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Being a successful practice means being able to resolve conflict and keep turnover low by practicing good leadership skills.
Jolene Diode, RDH was daydreaming while finishing up her 3:30 PM patient. In her mind, she was reviewing everything she had to do that evening before the guests arrived at 7:00 PM for her beloved husband’s surprise 40th birthday party. She had one more adult periodontic maintenance appointment that afternoon and hoped to leave promptly at 5:30 PM. For whatever reason, she glanced at the computer screen and noticed a new entry on her hygiene schedule for a new child patient at 5:30 PM Jolene’s face turned a bright shade of red, but she worked hard to keep her composure. Finally, when she was able to excuse herself from the patient for a few minutes, she marched towards the front desk with tears in her eyes and asked Noel, the front office manager, for an explanation. Noel blew her off, saying she assumed Jolene would still be finished around 5:30 PM even knowing in advance that Jolene had to be out at that time. Jolene, a recent graduate, didn’t know how to handle the situation and banged on the front desk, knocking over a large decorative ceramic giraffe which hit the tile floor and broke into several pieces. The situation went from bad to worse and Jolene ended up in the patient restroom, bawling her eyes out.
Have you ever experienced anything like this scenario in your practice? Want to learn how to avoid drama, hard feelings and hygiene turnover?
Leadership and resolving conflict go hand in hand and dental practices that lack this important management component have high employee turnover. Today’s stressful dental environment often alienates dental hygienists and in recent years, before the COVID-19 pandemic, workload and immediate supervisor are often mentioned as a major contributor to turnover.1 Now, during the pandemic, hygienists are feeling even more heat (in more ways than one including the wearing of an N95!) from having to compensate for hygienists who have quit or who have not yet returned to a full workload. Maybe, instead, your front desk person thinks the hygienist is a superhero who doesn’t need the bathroom or a lunch break or maybe he/she is scheduled to treat patients every 30 minutes.
Reducing Turnover and Handling Conflict
In my decades of clinical practice, I’ve frequently noticed ineffective resolution and management of conflicts. Examples of this included unclear or wishy washy communication and a misunderstanding of the perceived area of disagreement. Sometimes, believe it or not, the solution is simple. Here’s an example: a busy hygienist (yes, me) blew up at a dedicated dental assistant because the assistant took a photo of the hygienist’s (mine) dirty instruments in the sterilization room sink. The hygienist (me) didn’t have time to clean her tray because she was late in seating the next patient and the dental assistant’s job was to clean the providers’ (dentist and hygienist) trays. The hygienist immediately marched into the DDS practice owner’s office and told him what happened. (I couldn’t help myself at the time and my blood was boiling.) The DDS practice owner did his best to diffuse the situation and remind the dental assistant that it was her job to clean trays, but the conflict continued, and the assistant and hygienist continued to verbally attack each other. Suddenly, the dental assistant blurted out, “I love you” to the hygienist (yes, me) and, believe it or not, the two of them talked, hugged and the problem was resolved!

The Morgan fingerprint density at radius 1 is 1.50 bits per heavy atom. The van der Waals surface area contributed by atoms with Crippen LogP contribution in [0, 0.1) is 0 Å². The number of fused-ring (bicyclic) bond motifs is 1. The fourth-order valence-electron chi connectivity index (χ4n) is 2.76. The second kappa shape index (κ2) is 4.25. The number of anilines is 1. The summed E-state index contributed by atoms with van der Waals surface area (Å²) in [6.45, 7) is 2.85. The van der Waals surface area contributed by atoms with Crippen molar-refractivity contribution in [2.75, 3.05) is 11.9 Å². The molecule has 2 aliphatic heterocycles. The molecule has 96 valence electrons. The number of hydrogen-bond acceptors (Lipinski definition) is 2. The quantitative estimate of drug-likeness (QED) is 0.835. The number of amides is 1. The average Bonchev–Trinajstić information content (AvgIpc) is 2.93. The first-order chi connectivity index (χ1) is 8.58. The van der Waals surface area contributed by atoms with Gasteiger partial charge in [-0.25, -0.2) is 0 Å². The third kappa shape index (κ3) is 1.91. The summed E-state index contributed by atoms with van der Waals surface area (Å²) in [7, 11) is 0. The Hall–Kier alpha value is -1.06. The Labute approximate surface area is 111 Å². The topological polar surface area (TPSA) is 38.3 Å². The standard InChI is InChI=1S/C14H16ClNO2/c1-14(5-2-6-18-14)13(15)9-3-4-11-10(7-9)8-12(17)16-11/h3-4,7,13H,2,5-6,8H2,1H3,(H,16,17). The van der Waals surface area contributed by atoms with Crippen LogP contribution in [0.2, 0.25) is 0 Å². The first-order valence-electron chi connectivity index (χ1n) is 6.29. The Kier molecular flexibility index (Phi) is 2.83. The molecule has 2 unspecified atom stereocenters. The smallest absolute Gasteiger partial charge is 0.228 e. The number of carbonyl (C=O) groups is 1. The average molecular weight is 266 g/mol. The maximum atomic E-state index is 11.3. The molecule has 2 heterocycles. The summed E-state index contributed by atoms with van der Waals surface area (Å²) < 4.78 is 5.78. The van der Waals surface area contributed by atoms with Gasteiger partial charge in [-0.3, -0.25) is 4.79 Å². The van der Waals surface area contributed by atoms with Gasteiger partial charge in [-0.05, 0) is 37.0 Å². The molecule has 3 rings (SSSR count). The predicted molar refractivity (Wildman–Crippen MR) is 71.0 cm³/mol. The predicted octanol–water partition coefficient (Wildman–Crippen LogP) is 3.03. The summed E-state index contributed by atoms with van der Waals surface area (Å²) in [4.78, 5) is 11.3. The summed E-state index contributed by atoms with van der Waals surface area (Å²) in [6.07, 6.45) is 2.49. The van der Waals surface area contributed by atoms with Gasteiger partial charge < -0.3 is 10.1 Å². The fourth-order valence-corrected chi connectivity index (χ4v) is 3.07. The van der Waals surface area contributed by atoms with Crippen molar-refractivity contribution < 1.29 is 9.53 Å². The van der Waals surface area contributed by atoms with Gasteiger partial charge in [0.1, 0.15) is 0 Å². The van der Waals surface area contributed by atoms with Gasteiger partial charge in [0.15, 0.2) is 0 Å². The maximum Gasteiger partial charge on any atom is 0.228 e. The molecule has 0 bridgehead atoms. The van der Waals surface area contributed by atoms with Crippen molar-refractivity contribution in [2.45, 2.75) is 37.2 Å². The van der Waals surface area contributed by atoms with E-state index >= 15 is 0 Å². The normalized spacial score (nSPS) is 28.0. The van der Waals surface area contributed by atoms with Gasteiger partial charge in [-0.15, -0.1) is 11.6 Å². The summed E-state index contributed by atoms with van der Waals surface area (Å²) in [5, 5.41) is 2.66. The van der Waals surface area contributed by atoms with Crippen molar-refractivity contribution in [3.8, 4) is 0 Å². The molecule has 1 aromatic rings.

In the above example of conflict, the hygienist (me) felt an immediate threat to her needs. Our relationship in the practice was complex and we respected and liked each other. In the end, the hygienist and assistant solved the problem themselves and just let it go but oftentimes this is not the case.
During and post COVID-19, healthy environments may be harder to achieve, at least in the foreseeable future. Breakdown in communication and collaboration can lead to increased patient errors and a lack of continuity. Let’s review some of the ways to assess and handle conflict in the healthcare environment. Discuss these issues at a team meeting, keep them tucked away for future consideration or add some of these items to your employee manual.
Depending on the size of the dental practice, monitor employment engagement levels through employee surveys. In small practices, this can be done verbally as a small group or individually. Watch for signs of disconnect like unhappy employees. Watching for more serious issues like absenteeism or tardiness may indicate job-related issues.
A solution requires managing a conflict that successfully meets the goal of reaching an acceptable outcome for all parties involved. There’s nothing more frustrating than working in a dental practice with an atmosphere of chaos and animosity. Workplace overload is common today and most hygienists want to focus on patient care and leave office drama behind. At the end of the day, a health care worker wants to shut the practice front door, knowing that he/she made a difference in the life of every patient.